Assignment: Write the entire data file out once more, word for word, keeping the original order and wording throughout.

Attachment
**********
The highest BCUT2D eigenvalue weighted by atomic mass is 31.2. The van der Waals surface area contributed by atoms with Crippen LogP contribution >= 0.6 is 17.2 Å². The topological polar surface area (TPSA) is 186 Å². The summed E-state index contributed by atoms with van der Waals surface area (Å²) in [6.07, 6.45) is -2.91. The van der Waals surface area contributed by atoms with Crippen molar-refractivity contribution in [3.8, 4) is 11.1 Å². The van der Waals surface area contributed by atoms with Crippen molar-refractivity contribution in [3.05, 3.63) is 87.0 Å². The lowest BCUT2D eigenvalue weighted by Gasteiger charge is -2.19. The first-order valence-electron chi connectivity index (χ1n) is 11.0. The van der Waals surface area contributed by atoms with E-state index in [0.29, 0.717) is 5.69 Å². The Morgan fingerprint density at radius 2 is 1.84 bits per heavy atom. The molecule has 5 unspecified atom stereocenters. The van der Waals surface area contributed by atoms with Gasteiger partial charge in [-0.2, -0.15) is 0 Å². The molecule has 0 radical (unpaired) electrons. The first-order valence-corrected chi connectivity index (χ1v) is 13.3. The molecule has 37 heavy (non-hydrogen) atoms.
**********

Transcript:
The highest BCUT2D eigenvalue weighted by atomic mass is 31.2. The van der Waals surface area contributed by atoms with Crippen LogP contribution >= 0.6 is 17.2 Å². The topological polar surface area (TPSA) is 186 Å². The summed E-state index contributed by atoms with van der Waals surface area (Å²) in [6.07, 6.45) is -2.91. The van der Waals surface area contributed by atoms with Crippen molar-refractivity contribution in [3.8, 4) is 11.1 Å². The van der Waals surface area contributed by atoms with Crippen molar-refractivity contribution in [3.05, 3.63) is 87.0 Å². The lowest BCUT2D eigenvalue weighted by Gasteiger charge is -2.19. The first-order valence-electron chi connectivity index (χ1n) is 11.0. The van der Waals surface area contributed by atoms with E-state index in [0.29, 0.717) is 5.69 Å². The Morgan fingerprint density at radius 2 is 1.84 bits per heavy atom. The molecule has 5 unspecified atom stereocenters. The van der Waals surface area contributed by atoms with Gasteiger partial charge in [-0.2, -0.15) is 0 Å². The molecule has 0 radical (unpaired) electrons. The first-order valence-corrected chi connectivity index (χ1v) is 13.3. The molecule has 37 heavy (non-hydrogen) atoms.